One of the most enriching aspects of being a part of a community is creating, evolving, and participating in festivals and traditions year after year. At their root, our festivals are most often born from holidays and events that are culturally and personally significant to members of our community and contain elements that feel familiar and meaningful. As we at Beaver Farm come from a variety of different cultures, our festivals are informed by our individual experiences and no two celebrations ever look exactly the same. 

Tuesday, March 1, 2022, was the day we celebrated the festival Beaver Farm usually refers to as Fasching. Many may know the day better by the names Mardi Gras (Fat Tuesday), Carnevale (Remove Meat), Pancake Day, Shrove Tuesday, etc. The day is celebrated around the world to mark the last day before Ash Wednesday and the beginning of Lent, a time when people traditionally look inward and often times choose something to abstain from for 40 days. Fasching though is a party where we eat all of the treats we’ll attempt to resist for several weeks while we dance, sing, and indulge the day away.  

This year, we held a talent show and delicious community lunch to celebrate the occasion and it was one we won’t soon forget! Our Drama Club organized and emceed the event, which started off with a hilarious opening skit, and throughout the day Drama Club members had the opportunity to make us laugh in their own way. They primed the audience and judges for a great show that was filled with acting, dancing, singing, and more. Two plays based on fairy tales were featured: a reinterpretation of Rumplestiltskin by the Day Student Unit and an adapted version of The Princess Who Never Smiled by Stone House. Multiple musical acts got us out of our chairs and dancing. Lucas House sang an ode to never eating quinoa again, members of Farm House sang a call and response song by the band The Violent Femmes called It’s Gonna Rain, and JP and his friends from the drama club did a rousing rendition of Call Me Maybe. We heard the poem Invictus by William Ernest Henley commandingly told by members of Farm House and Colin gave us his own dramatic reading of Green Eggs and Ham. Thrilling acts of physical ability were also highlighted by Nina with her Hula Hoop, Joey’s one-of-a-kind balancing act, and KK as the strongest man in the world who tore a stack of 56 pages of paper and did 10 pushups! The final act was by Asa who brought us our very first drag performance at Beaver Farm; we were left in awe of the elaborate choreography and passion behind their debut with Girls Just Wanna Have Fun by Cyndi Lauper.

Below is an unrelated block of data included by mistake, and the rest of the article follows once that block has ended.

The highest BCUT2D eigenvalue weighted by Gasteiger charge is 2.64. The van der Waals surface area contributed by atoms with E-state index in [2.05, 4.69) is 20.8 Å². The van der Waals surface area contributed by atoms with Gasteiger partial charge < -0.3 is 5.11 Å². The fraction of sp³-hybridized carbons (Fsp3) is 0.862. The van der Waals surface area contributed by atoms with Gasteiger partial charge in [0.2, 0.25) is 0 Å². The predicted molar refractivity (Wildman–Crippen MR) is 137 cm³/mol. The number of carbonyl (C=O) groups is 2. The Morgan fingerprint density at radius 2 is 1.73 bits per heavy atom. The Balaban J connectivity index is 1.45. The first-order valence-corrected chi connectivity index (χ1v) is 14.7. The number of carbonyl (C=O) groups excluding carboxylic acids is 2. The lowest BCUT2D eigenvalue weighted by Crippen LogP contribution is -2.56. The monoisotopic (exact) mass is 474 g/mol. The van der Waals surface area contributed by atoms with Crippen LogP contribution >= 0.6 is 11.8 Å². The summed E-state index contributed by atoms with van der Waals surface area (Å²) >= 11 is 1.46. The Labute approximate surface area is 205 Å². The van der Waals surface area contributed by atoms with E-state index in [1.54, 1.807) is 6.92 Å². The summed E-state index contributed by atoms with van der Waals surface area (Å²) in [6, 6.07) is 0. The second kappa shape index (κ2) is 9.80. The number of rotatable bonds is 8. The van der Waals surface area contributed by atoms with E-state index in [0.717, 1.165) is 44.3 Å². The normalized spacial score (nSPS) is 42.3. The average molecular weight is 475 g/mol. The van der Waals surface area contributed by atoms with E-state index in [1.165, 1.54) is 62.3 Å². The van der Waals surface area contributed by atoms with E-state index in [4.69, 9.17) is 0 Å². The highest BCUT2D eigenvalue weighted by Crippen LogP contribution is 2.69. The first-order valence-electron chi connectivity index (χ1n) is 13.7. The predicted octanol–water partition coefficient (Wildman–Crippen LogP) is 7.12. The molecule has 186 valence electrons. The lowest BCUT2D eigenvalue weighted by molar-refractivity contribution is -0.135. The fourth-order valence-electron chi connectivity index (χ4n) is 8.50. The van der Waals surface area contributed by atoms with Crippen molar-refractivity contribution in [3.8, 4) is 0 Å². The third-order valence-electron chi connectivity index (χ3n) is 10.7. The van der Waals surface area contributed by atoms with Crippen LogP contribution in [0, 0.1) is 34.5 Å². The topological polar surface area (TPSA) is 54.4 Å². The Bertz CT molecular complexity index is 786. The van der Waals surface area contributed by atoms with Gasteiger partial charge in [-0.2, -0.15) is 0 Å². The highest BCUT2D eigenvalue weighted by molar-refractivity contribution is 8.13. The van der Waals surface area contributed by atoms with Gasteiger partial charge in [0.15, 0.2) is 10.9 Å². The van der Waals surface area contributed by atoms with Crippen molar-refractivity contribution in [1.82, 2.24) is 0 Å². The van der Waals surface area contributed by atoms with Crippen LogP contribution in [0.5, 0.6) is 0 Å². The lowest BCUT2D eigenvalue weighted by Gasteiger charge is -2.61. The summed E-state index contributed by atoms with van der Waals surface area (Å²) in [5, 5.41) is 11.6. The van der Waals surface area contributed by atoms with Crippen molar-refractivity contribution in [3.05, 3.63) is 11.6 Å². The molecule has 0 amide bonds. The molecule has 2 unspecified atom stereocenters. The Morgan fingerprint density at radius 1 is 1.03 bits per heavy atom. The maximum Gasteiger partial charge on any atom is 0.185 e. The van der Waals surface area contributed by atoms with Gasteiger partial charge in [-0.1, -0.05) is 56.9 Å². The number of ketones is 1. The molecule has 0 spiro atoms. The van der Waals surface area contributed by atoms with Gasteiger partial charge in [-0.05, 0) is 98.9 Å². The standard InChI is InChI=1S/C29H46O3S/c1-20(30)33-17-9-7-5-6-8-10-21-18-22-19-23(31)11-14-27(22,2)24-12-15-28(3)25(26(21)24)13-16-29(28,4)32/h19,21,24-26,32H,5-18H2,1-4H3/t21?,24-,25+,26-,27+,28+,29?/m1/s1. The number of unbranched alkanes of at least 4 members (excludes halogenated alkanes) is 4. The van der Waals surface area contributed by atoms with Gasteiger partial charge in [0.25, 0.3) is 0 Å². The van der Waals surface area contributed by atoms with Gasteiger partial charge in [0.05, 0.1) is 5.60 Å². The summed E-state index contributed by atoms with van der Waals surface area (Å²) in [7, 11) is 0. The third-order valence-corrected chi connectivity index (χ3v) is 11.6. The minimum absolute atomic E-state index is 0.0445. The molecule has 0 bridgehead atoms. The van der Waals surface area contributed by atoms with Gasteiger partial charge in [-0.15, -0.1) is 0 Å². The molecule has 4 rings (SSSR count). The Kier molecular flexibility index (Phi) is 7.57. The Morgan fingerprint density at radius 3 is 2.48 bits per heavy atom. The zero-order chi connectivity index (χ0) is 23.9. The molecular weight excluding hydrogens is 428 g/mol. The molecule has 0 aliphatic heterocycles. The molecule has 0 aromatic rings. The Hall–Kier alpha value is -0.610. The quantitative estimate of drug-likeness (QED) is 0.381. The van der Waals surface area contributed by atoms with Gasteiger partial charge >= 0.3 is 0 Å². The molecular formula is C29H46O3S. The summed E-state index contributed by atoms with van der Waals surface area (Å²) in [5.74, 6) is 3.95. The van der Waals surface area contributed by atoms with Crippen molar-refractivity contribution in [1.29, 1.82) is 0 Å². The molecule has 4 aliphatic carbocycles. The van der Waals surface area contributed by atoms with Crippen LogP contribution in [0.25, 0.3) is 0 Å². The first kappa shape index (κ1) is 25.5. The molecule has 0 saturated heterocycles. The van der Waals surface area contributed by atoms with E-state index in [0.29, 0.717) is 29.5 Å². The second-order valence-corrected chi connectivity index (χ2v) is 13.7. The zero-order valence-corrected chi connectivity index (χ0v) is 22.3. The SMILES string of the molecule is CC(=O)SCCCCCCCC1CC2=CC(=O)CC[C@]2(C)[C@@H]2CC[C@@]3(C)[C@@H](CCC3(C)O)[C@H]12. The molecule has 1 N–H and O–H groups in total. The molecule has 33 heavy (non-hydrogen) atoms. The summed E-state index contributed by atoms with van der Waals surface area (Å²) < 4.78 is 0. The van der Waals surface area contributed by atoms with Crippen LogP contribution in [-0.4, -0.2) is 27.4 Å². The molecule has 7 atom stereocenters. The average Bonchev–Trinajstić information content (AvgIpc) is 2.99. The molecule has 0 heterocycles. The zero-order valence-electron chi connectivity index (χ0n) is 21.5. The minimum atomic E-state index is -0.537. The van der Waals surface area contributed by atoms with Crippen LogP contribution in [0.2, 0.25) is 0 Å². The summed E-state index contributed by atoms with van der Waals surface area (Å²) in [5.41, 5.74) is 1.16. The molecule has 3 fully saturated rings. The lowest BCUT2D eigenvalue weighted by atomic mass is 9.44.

After several rounds of thunderous applause, we settled into lunch which was a performance of its own. Farm fresh ribs were accompanied by homemade buns, black bean soup, vegetarian spring rolls, broccoli, and fried rice. For those of us who still had room for dessert, there was an array of fresh-baked cakes, muffins, and cookies to fill that space. 

The festivities ended at 1:30, just in time for a long rest hour where we returned to houses, settling back into our minds and bodies. The afternoon crew came and we traded our fancy dress attire for overalls and aprons as we went from singers, strongmen, and dancers to gardeners, farmers, chefs, and students. The soundtrack of our regular afternoon routine resumed with wheelbarrows rolling and sprouts being snipped, but if you listened hard enough you could hear the faintest sound of happy humming and toe-tapping as each of us still carried the joy of our community Fasching celebration in our hearts. 

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